If you're not convinced yet, let me post the tracklist of musical examples he is using in his talk:
Danger Mouse - The Grey Album
DJ Mystik - Edvard Grieg Techno remix
The Muppets - Mah Na Mah Na
Diana Ross and Lionel Richie - Endless Love
DJ Unk - 2 Step
Soulja Boy Tell 'Em - Crank Dat Soulja Boy
Girl Talk - Yes We Can
Kutiman-Thru-You - Mother of all Funk Chords

I hope that got you curious ...

Lessig's basic argument is that the 21st century witnesses an increase of creative output of such dimensions that you could speak of a cultural transformation (from a top-down model of creative consumption to a model of reciprocity and individual participation). This is largely due to a democratization of technology: As technology gets cheaper and cheaper, the means of creative production become widely available which enables individuals to reclaim creativity, to produce, interact and communicate. His global metaphor for this kind of new (amateur) individual creative production is "remix". For instance, think of cut&paste remixes of pop songs, mash-ups, youtube amateur music videos, etc.

However, there is a threat to this proliferating creativity, and this threat is of legal nature. The architecture of copyright laws (and this is a relict of the 20th century) has the unpleasant effect that their reach is drastically increasing in the digital age, and that most of today's amateur creative output is illegal by their definition. This is an unsettling fact that could potentially hinder, if not radically stifle cultural creativity.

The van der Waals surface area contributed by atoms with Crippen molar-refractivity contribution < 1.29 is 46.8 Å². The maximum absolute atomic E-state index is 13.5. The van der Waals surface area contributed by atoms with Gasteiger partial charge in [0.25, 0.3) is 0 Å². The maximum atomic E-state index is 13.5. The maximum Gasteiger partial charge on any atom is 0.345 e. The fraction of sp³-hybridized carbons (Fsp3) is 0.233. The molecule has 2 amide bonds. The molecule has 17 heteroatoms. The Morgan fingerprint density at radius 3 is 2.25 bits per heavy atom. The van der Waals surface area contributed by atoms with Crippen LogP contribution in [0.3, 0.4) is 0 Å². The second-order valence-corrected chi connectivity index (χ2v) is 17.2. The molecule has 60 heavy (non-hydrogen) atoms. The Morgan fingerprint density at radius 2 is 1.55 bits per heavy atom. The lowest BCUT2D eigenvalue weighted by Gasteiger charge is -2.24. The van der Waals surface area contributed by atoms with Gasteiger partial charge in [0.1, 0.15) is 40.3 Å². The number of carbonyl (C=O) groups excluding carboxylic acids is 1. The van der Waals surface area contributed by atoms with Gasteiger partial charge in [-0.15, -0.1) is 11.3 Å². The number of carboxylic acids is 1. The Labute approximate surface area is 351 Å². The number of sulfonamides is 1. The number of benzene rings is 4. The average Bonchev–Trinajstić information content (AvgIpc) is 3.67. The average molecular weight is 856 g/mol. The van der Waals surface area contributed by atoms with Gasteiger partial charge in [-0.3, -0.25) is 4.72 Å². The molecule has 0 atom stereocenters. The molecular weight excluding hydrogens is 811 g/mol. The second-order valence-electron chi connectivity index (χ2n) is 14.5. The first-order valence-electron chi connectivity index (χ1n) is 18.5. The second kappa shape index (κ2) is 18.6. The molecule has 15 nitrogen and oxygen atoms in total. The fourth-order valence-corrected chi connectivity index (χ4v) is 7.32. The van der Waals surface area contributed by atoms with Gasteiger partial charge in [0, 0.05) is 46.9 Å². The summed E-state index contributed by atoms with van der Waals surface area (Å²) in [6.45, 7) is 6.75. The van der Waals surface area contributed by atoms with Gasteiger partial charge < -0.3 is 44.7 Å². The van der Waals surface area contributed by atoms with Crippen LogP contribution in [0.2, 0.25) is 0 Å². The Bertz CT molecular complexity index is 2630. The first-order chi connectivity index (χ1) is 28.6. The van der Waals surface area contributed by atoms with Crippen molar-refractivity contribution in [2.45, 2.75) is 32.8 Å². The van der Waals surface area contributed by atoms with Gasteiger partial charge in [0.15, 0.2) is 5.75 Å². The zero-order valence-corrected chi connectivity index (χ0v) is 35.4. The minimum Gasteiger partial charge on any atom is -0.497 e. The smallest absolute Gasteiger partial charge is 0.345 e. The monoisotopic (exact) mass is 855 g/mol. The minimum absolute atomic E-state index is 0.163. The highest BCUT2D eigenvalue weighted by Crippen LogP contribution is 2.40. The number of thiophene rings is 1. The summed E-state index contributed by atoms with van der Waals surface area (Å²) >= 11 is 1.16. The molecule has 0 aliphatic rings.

Now what is the relevance for hip hop you might ask. Well, if you think of the beginnings of hip hop the parallels are quite obvious. Hip hop also meant a democratizing of the technological means of creative production. You might not be able to afford musical instruments - so what? You could create music by using other music, all you needed was "Two turntables and a mic (and I learned to rock like a dolomite"). At the very beginning, hip hop was nothing more than - in the words of the Sugarhill Gang - "rapping to the beat". And the beat of course were records of already existing music, so you were doing what Lessig would call "remixing".

By 1988 the sampler became the democratized technological mean of choice. This triggered an enormous explosion of creativity. Hip hop tunes became increasingly complex, turning into intricate patchworks, building layers upon layers of small pieces of recorded music. All this was threatened, however, when Biz Markie was taken to court in 1991 for unauthorized use of a sample. Subsequently producers and artists were refraining from using too many samples cause it would be too expensive to clear them all. The "golden age" of hip hop was literally brought to an end by legal matters.

In my mission of tracing some of hip hop's and electro's origins, I have mostly concentrated on internal aesthetic aspects - the way artists were influenced by other artists and songs refer to other songs. Truth is, there always are a lot more determinants at work, be it social, historical, political or - like in this case - legal. So my little aside has finally taken me back to the core of what I have been doing here all along.

P.S. Highly ironical fun fact: The video of Lessig's talk was taken down by youtube because Warner Music claimed a copyright violation of some short piece of music that Lessing used to illustrate his point about the omnipresence of copyright claims ...

Sonntag, 3. Mai 2009

Electro vs. Pop Culture Part 2 - Slap Chop

Remember the Cadbury commercial a while back? (No? Then just jump to my review about it.) Here is the sequel ... or rather, the whole thing turned on its head.

Is that Auto-Tune on the vocals? We are not amused.
The Electro orthodoxy of course decrees: vocoder good, autotune bad.